Douglas-Home, Alexander Frederick, Baron Home of the Hirsel
In Oct., 1963, he became prime minister after Harold Macmillan's resignation, emerging as the controversial compromise choice of a divided party. The first peer to become prime minister since 1902, he renounced his Scottish title for life and took a seat in Commons as
After the Conservative defeat in Oct., 1964, he led the opposition until July, 1965. During his term as Conservative party leader, reforms gave the party's members of Parliament the power to elect the party leader. Douglas-Home was foreign secretary (1970?74) under Edward Heath. He retained his seat in Commons until 1974, when he was created a life peer.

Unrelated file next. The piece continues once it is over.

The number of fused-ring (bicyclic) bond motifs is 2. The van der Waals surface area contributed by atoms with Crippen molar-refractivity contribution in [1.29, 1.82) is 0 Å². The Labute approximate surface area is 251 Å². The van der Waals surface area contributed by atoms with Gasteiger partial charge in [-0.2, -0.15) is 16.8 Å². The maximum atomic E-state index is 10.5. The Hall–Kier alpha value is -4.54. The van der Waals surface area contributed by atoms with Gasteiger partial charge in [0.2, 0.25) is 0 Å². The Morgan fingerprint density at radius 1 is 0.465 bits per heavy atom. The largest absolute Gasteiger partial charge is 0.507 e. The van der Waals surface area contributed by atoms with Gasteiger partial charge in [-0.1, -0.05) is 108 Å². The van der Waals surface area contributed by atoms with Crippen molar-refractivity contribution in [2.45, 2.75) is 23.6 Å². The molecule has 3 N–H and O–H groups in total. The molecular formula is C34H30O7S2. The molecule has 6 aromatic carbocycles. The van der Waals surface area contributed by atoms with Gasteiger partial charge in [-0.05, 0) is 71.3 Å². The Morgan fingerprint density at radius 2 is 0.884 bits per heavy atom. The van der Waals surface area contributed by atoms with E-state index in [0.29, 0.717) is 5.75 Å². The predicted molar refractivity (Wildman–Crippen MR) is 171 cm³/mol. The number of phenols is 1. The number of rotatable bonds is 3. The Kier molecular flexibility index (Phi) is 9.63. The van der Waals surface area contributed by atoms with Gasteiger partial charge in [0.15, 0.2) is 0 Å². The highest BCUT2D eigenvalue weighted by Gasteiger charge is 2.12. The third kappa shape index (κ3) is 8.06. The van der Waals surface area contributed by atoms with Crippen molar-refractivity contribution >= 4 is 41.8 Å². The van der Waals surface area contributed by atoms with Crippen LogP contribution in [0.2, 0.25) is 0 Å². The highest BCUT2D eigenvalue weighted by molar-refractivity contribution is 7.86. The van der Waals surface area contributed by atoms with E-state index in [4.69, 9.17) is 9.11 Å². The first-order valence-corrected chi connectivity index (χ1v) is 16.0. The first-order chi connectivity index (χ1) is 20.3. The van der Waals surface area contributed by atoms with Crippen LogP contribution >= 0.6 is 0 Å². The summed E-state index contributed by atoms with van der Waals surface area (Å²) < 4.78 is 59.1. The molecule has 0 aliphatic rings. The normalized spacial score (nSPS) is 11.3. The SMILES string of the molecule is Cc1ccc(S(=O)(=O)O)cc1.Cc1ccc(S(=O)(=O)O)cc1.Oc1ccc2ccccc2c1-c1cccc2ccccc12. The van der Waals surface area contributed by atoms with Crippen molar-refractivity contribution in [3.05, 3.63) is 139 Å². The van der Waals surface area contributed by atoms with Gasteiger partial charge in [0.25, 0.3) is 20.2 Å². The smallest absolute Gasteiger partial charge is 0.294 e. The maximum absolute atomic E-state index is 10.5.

See his autobiography The Way the Wind Blows (1976).
The Columbia Electronic Encyclopedia, 6th ed. Copyright 2012, Columbia University Press. All rights reserved.
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